Insights

You learn a lot when you spend months reporting on a given issue or community, as our fellows can attest. Whether you’re embarking on a big new story or seeking to go deeper on a given issue, it pays to learn from those who’ve already put in the shoe leather and crunched the data. In these essays and columns, our community of journalists steps back from the notebooks and tape to reflect on key lessons, highlight urgent themes, and offer sage advice on the essential health stories of the day. 

<p>Journalists have to ask hard questions about where sources get their money – and about the science they are promoting. Following the money trail can be daunting. But journalists and whistleblowers are doing just that and uncovering important connections. Here's what to look for.</p>

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By Megan Chao

The first step in asking a stranger to open up to you is to follow the golden rule: Treat others as you would like to be treated. Get more tips on interviewing patients from a veteran broadcast journalist.

<p>Journalist Emily Schmidt had a rare opportunity to humanize the often-hidden story of domestic violence, and some of the systemic judicial problems that arise in connection with it. Here's what she learned.</p>

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By Victor Merina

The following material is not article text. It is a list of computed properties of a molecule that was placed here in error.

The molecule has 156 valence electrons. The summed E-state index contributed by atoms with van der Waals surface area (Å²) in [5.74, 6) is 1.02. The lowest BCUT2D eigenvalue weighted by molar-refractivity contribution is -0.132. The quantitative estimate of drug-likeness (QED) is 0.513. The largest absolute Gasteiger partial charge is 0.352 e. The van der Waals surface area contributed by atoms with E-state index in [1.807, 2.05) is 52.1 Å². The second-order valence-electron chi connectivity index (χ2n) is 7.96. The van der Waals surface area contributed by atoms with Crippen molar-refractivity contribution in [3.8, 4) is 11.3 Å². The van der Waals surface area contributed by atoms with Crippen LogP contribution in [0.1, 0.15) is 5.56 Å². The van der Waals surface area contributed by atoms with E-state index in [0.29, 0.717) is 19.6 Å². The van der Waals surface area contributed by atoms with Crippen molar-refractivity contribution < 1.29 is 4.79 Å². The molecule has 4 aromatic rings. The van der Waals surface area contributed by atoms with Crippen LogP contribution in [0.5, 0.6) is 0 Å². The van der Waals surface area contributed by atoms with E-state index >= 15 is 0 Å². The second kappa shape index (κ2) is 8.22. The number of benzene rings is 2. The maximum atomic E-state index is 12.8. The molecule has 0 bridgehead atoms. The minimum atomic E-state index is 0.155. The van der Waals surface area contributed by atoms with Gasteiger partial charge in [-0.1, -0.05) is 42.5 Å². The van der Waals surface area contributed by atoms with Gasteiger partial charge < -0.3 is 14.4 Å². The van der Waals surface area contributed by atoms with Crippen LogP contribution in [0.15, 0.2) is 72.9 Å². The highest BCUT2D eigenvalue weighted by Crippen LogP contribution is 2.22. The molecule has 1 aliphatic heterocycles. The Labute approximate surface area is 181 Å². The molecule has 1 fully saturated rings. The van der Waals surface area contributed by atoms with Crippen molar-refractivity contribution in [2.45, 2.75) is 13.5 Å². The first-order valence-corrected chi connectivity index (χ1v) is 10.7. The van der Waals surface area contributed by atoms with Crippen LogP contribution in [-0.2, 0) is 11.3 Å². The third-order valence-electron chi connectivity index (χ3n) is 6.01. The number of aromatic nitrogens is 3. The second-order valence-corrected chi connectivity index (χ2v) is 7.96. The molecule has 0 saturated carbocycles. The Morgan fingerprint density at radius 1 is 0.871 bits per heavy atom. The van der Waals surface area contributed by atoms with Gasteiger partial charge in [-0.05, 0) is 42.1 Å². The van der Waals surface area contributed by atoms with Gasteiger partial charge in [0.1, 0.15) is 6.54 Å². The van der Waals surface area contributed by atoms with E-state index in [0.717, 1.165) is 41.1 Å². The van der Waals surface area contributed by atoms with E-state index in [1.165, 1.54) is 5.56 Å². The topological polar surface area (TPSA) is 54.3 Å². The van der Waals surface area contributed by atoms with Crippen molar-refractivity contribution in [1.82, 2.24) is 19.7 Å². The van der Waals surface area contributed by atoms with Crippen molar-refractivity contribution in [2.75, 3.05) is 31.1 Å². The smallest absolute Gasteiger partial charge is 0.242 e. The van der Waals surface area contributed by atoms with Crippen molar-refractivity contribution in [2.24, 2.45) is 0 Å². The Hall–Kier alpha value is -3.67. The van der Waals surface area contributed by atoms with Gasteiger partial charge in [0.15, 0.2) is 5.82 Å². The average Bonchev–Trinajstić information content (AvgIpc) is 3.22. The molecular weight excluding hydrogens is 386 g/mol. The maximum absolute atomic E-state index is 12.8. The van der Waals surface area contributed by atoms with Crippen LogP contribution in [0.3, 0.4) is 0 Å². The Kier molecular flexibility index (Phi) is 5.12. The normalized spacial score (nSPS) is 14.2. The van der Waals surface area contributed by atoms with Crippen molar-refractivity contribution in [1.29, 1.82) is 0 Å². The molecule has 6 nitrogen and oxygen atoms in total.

<p>Native Americans experience higher disease rates than other Americans for problems ranging from diabetes and heart ailments to mental illness and suicides, which contribute to their lower life expectancy. Get tips from a veteran journalist for covering these health issues.</p>

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By Lisa Girion

<p>It started on March 20, 2006, with what I thought was a one-shot story about the health care language gap. Two and a half years later, I am still writing follow-ups (more than 40 articles in all) about the story behind the original story — the long-hidden practice of some insurers of retroactively canceling policyholders with large medical bills.</p>

Author(s)
By Patricia Thomas

<p>Rural adults are older, sicker, less educated, less well paid and less likely to have health insurance than their city counterparts. Here are some great tips for covering rural health issues — and avoiding common misconceptions — from veteran health journalist and journalism professor Patricia

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By Jon Cohen

The best HIV/AIDS coverage goes beyond the latest statistics of how many people are infected or the publication of a new national plan. Get tips for your own HIV/AIDS reporting from a veteran science journalist.

Author(s)
By William Heisel

COVID-19 has put the spotlight on health care data like no other public health crisis. One of the untold stories certainly to emerge is how electronic health record (EHR) systems held up during the pandemic....